* But that is covered by MPTCP
        * Mirja
                * FLUTE is in other document we just finished
                * shook her hands no, this doc should not cover flute.
        * yoshifumi nishida
                *  something about apis
        * Michael
                * 
        * Tommy Pauly
                * As we're doing this work, MPTCP should look at the API work
                we're doing and learn from it
        * David Dolson
                * Do the documented capabilities include accepting connections
                as any address (including foreign)? * Michael: it's in the base
                TCP spec so yes
        * Wolfgang Beck - 09:53
                * Query the send queue length
                * Real world example: server doing lots of transport over TCP
                * Renegotiated link from 10G to 1G
                * Buffer space filled up
                * Drained too slowly
        * Michael
                * Could add an appendix listing things that are important but
                aren't in any of the specs *** * security considerations ***
        * Aaron
                * Need any text contributions from people?
        * Michael
                * Intended to write it myself
                * Would be good to have some contributions
        * Aaron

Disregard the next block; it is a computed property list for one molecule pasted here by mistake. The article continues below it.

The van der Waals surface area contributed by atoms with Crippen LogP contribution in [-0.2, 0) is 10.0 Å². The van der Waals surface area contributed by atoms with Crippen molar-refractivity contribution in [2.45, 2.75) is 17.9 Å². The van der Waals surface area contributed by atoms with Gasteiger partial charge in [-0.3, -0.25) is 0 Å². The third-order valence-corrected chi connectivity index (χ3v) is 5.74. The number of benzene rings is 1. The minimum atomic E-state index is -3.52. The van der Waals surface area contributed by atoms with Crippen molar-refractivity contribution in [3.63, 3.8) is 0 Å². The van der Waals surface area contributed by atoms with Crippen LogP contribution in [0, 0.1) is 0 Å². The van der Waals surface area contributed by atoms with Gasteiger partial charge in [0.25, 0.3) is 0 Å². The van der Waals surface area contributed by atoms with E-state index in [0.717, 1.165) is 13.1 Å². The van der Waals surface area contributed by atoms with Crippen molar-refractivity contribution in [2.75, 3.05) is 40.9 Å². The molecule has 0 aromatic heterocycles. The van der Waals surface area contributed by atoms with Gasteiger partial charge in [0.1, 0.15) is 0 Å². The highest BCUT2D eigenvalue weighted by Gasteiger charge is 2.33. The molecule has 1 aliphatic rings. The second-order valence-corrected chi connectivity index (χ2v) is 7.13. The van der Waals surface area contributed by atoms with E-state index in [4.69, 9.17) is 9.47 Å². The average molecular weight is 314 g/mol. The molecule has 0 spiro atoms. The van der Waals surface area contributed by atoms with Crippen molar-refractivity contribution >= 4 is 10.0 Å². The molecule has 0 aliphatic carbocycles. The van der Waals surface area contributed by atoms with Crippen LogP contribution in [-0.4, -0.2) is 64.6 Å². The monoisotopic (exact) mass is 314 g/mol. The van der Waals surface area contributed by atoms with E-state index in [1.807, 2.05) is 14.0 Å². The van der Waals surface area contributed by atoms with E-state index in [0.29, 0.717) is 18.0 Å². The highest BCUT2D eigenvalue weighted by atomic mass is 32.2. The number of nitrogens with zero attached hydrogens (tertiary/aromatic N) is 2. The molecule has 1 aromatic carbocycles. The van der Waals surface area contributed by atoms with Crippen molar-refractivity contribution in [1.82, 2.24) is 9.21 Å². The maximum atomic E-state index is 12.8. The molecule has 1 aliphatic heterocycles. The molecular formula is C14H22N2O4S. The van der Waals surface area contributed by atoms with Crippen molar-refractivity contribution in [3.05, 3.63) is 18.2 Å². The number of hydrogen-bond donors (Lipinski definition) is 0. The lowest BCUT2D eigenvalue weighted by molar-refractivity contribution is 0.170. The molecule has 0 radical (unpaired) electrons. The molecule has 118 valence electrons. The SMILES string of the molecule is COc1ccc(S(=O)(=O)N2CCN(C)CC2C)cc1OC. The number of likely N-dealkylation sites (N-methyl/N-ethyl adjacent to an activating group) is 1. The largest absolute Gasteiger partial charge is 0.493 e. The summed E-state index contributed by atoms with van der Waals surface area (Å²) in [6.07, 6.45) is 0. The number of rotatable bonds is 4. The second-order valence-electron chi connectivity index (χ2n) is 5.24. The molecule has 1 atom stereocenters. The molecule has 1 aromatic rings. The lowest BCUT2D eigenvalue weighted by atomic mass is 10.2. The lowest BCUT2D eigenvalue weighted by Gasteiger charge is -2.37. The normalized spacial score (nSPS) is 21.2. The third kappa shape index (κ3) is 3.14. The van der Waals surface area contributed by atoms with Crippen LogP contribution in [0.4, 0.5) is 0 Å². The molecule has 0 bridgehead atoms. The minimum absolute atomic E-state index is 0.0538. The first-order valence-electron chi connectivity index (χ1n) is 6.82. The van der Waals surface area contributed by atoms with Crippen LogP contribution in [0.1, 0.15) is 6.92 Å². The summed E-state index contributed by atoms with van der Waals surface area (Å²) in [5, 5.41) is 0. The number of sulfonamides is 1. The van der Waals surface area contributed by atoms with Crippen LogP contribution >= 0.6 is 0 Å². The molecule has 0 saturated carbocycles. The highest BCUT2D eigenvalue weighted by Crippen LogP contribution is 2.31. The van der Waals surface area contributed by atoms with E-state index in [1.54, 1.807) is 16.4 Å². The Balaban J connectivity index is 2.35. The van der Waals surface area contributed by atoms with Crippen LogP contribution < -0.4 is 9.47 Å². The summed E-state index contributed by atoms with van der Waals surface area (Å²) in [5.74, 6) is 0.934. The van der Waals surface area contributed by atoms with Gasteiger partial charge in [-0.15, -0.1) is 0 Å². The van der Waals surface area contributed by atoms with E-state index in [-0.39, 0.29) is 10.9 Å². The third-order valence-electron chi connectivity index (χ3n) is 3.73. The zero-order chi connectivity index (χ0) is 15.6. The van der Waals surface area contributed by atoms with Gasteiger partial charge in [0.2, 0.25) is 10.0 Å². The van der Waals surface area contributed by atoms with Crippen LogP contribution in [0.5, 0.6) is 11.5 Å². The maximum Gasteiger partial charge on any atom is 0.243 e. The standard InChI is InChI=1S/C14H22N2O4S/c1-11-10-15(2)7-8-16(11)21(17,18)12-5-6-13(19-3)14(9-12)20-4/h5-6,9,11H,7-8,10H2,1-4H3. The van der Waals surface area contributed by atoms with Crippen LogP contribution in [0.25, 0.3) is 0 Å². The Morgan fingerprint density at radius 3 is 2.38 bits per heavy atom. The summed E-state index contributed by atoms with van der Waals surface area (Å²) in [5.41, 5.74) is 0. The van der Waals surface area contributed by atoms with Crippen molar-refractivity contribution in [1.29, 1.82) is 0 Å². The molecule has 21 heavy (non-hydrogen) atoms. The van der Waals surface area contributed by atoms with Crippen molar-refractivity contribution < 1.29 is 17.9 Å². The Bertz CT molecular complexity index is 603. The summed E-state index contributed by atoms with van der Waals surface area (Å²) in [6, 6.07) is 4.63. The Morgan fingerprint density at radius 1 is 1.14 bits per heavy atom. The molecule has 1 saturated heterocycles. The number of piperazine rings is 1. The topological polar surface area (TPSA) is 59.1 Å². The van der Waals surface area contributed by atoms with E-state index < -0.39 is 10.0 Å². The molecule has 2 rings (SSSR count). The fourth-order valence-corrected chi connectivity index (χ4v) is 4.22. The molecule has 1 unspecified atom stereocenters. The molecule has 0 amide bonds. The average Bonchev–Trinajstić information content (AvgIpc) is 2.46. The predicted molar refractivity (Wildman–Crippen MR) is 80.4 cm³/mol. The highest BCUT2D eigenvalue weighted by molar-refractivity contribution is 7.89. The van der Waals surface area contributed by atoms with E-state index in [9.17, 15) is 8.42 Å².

* Poll the tcpm list
        * Colin
                * gorry fairhurst via jabber: "SCTP i-data (ndata)" is nearly
                ready for WGLC

S. Gjessing - draft-gjessing-taps-minset-03 09:59
        * should this be a wg draft? (asked by author): 3 hands for "who has
        read?" +1 jabber-gorry * Colin
                * Looks consistent
        * Aaron
                * Anyone want to speak against adoption?
        * Tommy Pauly
                * What direction do we want to take toward making any changes
                to it * As a minimal set, it does seem quite large * Would we
                try to minimize it further? I.e, "This is the full set, and we
                should try to cull things out"
        * Aaron
                * Wait
                * Just move on and circle back to the draft later on, probably
                online
        * Mirja